Alpacas 101

A Few Facts

Alpacas are members of the camelid family. They are mild-tempered and inquisitive by nature. There are two different breeds: suri and huacaya. Physiologically, both types are almost identical, but the main difference is the fleece. Suris have no crimp in their fleece which helps it to form locks that hang down from the body. The huacaya fleece has crimp that makes them appear soft and fluffy.

Alpacas are indigenous to South America and raised for their soft fleece. Fleece is sheared once a year. On average each alpaca will yield 3-8 pounds of fleece. Fleece can be spun into yarn or used for felt. Alpaca fiber is considered a specialty fiber. It is very soft, rivaling cashmere and angora for fineness. It is considered hypoallergenic. Also, because of physical characteristics of the fiber, there is virtually no itch associated with wearing the fiber directly against your skin. It is a very durable fiber that is also naturally flame retardant and long-lasting not to mention warm.

Their gestation period is 11 months. Females can be bred starting at around 24 months of age. A male alpaca does not generally begin breeding until 3 years of age. At birth, the average cria (baby) weighs 15 pounds.

Alpacas are curious animals and when relaxed will approach people to sniff their faces to meet them. They hum and are very observant of human behavior and seem most interested in children. They have a strong tendency to band together and are easy to handle due to their docile behavior.

Earth-Friendly Farm Animals

Below are reasons the alpaca is considered one of the most environmentally sensitive farm animals:
~Padded feet leave even the most delicate terrain virtually undamaged.
~Three separate stomach compartments allow it to convert grass and hay into energy very efficiently. One horse requires more hay than 25 alpacas.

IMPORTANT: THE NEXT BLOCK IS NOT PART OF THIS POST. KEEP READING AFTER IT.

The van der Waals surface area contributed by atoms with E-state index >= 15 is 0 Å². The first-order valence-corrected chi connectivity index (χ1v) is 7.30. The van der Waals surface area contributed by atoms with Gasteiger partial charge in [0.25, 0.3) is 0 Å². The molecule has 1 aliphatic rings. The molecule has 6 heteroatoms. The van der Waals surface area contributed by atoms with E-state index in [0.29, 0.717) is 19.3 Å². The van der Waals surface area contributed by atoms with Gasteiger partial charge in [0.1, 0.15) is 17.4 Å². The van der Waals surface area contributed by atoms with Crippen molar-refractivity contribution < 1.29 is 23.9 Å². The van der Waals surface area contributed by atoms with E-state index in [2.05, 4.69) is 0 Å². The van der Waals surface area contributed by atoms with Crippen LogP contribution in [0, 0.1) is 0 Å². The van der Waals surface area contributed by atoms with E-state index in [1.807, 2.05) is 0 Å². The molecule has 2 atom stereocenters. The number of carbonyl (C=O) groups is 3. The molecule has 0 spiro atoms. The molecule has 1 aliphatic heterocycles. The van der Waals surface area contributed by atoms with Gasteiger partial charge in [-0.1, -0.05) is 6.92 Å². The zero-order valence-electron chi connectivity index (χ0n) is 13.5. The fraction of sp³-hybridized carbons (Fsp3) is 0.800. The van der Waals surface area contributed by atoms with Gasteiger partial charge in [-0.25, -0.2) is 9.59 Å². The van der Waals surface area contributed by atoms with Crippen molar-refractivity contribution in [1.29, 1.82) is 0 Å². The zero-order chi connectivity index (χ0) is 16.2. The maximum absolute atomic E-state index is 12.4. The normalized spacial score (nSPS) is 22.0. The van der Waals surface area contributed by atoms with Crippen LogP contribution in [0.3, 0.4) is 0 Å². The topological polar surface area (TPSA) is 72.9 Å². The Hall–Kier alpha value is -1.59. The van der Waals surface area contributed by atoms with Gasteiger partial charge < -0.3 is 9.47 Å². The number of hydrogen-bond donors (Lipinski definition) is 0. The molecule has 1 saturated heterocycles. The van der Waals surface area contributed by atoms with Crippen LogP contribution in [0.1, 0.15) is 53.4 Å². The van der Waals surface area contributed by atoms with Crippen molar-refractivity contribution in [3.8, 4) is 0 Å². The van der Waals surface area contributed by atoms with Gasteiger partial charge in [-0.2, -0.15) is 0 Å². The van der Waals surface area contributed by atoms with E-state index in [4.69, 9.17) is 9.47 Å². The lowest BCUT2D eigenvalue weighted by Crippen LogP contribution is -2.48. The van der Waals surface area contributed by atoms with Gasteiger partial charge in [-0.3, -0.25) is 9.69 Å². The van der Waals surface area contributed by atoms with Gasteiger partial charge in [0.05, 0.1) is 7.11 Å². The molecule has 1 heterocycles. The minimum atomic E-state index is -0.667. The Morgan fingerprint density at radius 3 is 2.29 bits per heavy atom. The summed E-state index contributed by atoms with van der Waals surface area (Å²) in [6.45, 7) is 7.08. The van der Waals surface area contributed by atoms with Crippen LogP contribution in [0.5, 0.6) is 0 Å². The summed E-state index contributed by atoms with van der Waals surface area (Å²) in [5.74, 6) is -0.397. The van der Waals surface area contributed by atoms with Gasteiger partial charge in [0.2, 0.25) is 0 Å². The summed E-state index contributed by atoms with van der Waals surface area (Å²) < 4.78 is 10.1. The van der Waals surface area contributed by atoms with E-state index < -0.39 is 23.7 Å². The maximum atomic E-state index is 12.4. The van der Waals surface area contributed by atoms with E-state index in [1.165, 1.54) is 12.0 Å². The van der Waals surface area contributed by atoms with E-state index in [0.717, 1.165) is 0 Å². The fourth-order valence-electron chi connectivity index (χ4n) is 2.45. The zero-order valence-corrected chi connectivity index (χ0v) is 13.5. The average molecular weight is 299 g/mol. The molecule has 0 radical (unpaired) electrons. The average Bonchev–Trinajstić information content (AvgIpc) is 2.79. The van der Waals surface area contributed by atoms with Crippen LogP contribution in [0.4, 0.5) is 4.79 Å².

~Gentle eater. The alpaca does not pull grass up by the root, but simply nibbles on the grass. It also does not generally eat or destroy trees.
~Although alpacas always need access to fresh water, being a camelid they require less water than most livestock.
~Free, natural fertilizer! Often called black gold, alpaca dung is great for vegetable gardens. It can be used directly in the garden without composting because alpacas process hay and grass so efficiently.
~Alpacas will consolidate their feces and urine in a couple of spots in the pasture, lowering the risk of spreading parasites and keeping clean up much easier.

The Alpaca Advantage

~Alpacas are small and easy to handle. Alpacas stand about 36″ tall at the withers and weigh 100-200 pounds.
~10-15 alpacas can fit in 1 well-maintained acre.
~They produce a valuable specialty fiber.
~They are gentle. They do not bite and if they did it would do little or no damage since they have no incisors. They generally do not kick, but if kicked little more than a bruise will probably follow.
~Minimal fencing. They do not charge fences so fencing is about keeping predators out, not so much about keeping alpacas in.
~They are considered disease resistant which helps to keep vet cost and care down. They are easy to maintain compared to most livestock.
~Easily transported for shows and sale.
~Adaptable! They can be raised from sea level to 15,000 feet.